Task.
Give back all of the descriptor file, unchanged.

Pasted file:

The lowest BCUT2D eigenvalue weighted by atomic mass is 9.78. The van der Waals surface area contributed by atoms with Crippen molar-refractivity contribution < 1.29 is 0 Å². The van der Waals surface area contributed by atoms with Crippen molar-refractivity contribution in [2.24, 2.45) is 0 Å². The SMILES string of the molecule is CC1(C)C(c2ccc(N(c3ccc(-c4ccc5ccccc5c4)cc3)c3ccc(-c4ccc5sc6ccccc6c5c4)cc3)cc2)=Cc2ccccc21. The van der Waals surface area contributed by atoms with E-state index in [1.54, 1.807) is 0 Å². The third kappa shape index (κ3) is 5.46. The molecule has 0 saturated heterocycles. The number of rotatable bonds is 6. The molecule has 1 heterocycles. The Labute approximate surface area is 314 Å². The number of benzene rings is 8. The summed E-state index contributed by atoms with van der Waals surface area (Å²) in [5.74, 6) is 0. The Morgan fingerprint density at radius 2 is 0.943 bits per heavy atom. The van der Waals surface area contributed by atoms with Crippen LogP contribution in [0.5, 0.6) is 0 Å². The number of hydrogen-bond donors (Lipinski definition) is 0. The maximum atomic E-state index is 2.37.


The lowest BCUT2D eigenvalue weighted by atomic mass is 9.78. The van der Waals surface area contributed by atoms with Crippen molar-refractivity contribution < 1.29 is 0 Å². The van der Waals surface area contributed by atoms with Crippen molar-refractivity contribution in [2.24, 2.45) is 0 Å². The SMILES string of the molecule is CC1(C)C(c2ccc(N(c3ccc(-c4ccc5ccccc5c4)cc3)c3ccc(-c4ccc5sc6ccccc6c5c4)cc3)cc2)=Cc2ccccc21. The van der Waals surface area contributed by atoms with E-state index in [1.54, 1.807) is 0 Å². The third kappa shape index (κ3) is 5.46. The molecule has 0 saturated heterocycles. The number of rotatable bonds is 6. The molecule has 1 heterocycles. The Labute approximate surface area is 314 Å². The number of benzene rings is 8. The summed E-state index contributed by atoms with van der Waals surface area (Å²) in [5.74, 6) is 0. The Morgan fingerprint density at radius 2 is 0.943 bits per heavy atom. The van der Waals surface area contributed by atoms with Crippen LogP contribution in [0.5, 0.6) is 0 Å². The number of hydrogen-bond donors (Lipinski definition) is 0. The maximum atomic E-state index is 2.37.